Characters are sharply drawn, believable and relatable; even the core villains are given quite human and varied motivations and backstories. The core characters are strong, as required for high fantasy, with the mandatory and timeworn human frailties and need to determine their limits, but their execution is fresh and bold. No Mary Sues or stylistic anti-heroes here, but again, the execution is better than the vast majority of published work. Early on I thought the author was going to venture down the safe but boring avenue of Woke “diversity” but I was wrong - characters (and nations/tribes) are truly diverse and complicated. I had no difficulty keeping clear the many characters in spite of unfamiliar names. Every major character has depth and mystery without leaving the character less approachable.
Pacing throughout is excellent; nothing ever felt rushed or dragged to me. I’m not a huge fan of third person omniscient done in real time, but it works very well here. The scope of the plot expands perfectly with the characters’ growth, without ever seeming contrived. It’s a large book, and supposed it’s two volumes, but there is plenty of material here to do four or more books. It’s a risk, of course - expanding too far can ruin a promising series, especially if the author has already worked out the story for a shorter series - but there is seriously a great deal of intriguing depth hinted at here.
Another part of the novel I found very impressive was its character-plot depth. Like the Wheel of Time or Game of Thrones tales, there is a great game with incredibly powerful players, but the pieces have their own complex and human motivations and albeit necessarily lesser powers and a definite meta-game above the players which may well be directing their actions. In that respect, it’s actually better conceived than either of those great fantasy series. The proof’s in the execution, of course, but so far I’m greatly impressed.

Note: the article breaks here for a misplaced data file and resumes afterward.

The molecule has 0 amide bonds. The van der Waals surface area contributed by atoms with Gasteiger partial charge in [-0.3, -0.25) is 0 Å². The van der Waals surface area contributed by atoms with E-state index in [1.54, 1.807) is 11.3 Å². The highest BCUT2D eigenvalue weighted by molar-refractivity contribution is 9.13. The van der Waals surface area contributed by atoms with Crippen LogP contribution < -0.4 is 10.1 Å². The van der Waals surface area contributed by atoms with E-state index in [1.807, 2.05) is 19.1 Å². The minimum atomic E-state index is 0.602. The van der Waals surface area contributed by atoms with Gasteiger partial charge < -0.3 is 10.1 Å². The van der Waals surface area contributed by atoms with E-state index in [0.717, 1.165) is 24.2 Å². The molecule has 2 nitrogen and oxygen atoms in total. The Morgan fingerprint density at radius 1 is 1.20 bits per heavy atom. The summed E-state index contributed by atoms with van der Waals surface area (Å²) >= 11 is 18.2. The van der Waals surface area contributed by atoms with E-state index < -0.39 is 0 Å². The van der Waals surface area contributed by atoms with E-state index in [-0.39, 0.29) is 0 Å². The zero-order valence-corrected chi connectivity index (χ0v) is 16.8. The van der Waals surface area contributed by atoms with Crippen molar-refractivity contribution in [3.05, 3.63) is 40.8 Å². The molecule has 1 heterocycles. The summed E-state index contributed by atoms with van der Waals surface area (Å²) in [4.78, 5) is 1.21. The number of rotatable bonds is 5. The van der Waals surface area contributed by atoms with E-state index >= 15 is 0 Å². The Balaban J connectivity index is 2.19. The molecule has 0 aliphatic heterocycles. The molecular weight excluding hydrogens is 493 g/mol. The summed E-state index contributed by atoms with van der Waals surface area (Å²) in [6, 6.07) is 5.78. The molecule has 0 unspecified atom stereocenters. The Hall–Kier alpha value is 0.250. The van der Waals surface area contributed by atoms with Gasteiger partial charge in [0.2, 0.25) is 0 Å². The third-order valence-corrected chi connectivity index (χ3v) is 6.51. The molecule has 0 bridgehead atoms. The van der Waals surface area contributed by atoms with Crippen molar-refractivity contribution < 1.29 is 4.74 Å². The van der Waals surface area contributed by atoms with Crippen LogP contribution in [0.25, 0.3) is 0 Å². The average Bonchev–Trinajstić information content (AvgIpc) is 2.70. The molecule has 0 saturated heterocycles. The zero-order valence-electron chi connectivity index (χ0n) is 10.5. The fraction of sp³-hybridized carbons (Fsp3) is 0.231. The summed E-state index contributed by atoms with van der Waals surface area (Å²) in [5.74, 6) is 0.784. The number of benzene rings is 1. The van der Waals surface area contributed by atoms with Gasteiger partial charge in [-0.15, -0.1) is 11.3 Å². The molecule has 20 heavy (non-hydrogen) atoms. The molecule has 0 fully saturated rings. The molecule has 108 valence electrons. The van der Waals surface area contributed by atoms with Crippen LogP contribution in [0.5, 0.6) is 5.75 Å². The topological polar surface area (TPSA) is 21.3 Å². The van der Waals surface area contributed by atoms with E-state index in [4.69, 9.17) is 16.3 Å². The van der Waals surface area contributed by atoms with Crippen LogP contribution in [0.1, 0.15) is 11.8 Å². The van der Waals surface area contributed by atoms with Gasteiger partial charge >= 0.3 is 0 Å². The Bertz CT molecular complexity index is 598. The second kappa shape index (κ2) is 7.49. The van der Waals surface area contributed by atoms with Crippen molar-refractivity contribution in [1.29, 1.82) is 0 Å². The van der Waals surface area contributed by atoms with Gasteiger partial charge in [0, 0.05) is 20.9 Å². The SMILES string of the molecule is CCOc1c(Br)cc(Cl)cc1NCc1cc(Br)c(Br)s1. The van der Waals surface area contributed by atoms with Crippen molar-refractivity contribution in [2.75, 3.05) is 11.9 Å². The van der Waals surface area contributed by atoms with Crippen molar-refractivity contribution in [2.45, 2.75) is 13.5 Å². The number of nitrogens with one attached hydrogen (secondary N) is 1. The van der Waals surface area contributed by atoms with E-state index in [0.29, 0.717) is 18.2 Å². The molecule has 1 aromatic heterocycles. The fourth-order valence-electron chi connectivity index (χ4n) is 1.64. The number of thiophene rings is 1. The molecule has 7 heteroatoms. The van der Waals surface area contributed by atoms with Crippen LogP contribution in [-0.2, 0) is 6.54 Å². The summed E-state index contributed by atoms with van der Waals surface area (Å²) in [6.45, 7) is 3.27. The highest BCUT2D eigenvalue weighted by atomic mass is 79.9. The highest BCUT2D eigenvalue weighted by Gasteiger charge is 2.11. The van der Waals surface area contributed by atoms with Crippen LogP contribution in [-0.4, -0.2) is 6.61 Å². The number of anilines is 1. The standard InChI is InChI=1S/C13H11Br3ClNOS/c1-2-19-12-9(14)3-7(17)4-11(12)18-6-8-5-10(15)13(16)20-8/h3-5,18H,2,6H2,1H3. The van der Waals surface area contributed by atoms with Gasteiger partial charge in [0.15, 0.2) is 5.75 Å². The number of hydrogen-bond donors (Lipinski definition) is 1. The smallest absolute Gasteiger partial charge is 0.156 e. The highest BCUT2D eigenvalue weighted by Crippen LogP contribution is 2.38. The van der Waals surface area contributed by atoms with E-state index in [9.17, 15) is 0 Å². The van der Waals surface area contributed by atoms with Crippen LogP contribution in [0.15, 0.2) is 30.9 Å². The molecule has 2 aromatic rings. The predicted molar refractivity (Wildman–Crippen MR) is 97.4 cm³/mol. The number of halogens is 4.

Highly recommended to anyone who loves gritty, dark high fantasy. Honestly one of the best books I’ve read in a long term me. Off to buy the next and hoping the author writes alot in this series. Two books simply aren’t enough!
Top reviews from other countries
This story was very well written, the characters well drawn, and there was plenty of description of the landscapes as well as the action. It is obvious that there will be a sequel, but it doesn't end on an almighty cliffhanger (much to my relief).
If you are looking for something a little different from your fantasy, this could be the novel for you.
I quickly fell in love with Salo, the apparently timid boy who is paralysed with fear when facing dangerous creatures and can’t fight all that well. Having become very familiar with the dynamic where women and girls are ostracised for wanting to move out of the domestic sphere, I found it a refreshing change that Salo is shunned for not being a warrior, instead being drawn to magic – normally the preserve of the women of the tribe.
Though this form of sorcery isn’t for the faint-hearted. Mastery of magic requires pain and sacrifice and in order to access some of the more powerful layers, lines have to be crossed. It rapidly becomes a lot darker, when the requirement becomes what you have to offer up what you love most… and no, we’re not talking about your favourite item of clothing or jewellery. I was a bit shaken at the brutal cost of it. However, I thought about my reaction and wondered why this magical system struck me as particularly violent. Because it’s not as if European fantasy is remotely cosy, either – but I’ve grown up with that dynamic and am accustomed to how it works. Ditto the stories of sand and sorcery I’ve been reading recently, such as the Daevabad trilogy – just think of Dara’s bloody backstory – but I was acclimatised to tales about djinn since I was a girl. Not so with African magic, which I know very little about. Aspects of it are bloody, coercive and thoroughly dark – like magic systems everywhere else and I think it’s the unfamiliarity of its workings that makes it seem particularly grim.
My mention of S.A. Chakrobarty’s Daevabad trilogy isn’t accidental – the immersive worldbuilding, strong characterisation and complex magical system in Scarlet Odyssey reminded me of many aspects of The City of Brass, including the long, eventful journey. The major difference is the lack of a romantic thread, which I don’t mind at all. I am so impressed with this debut novel – and I’m very much looking forward to reading the next slice of the adventure. Highly recommended for fans of epic fantasy in an African setting.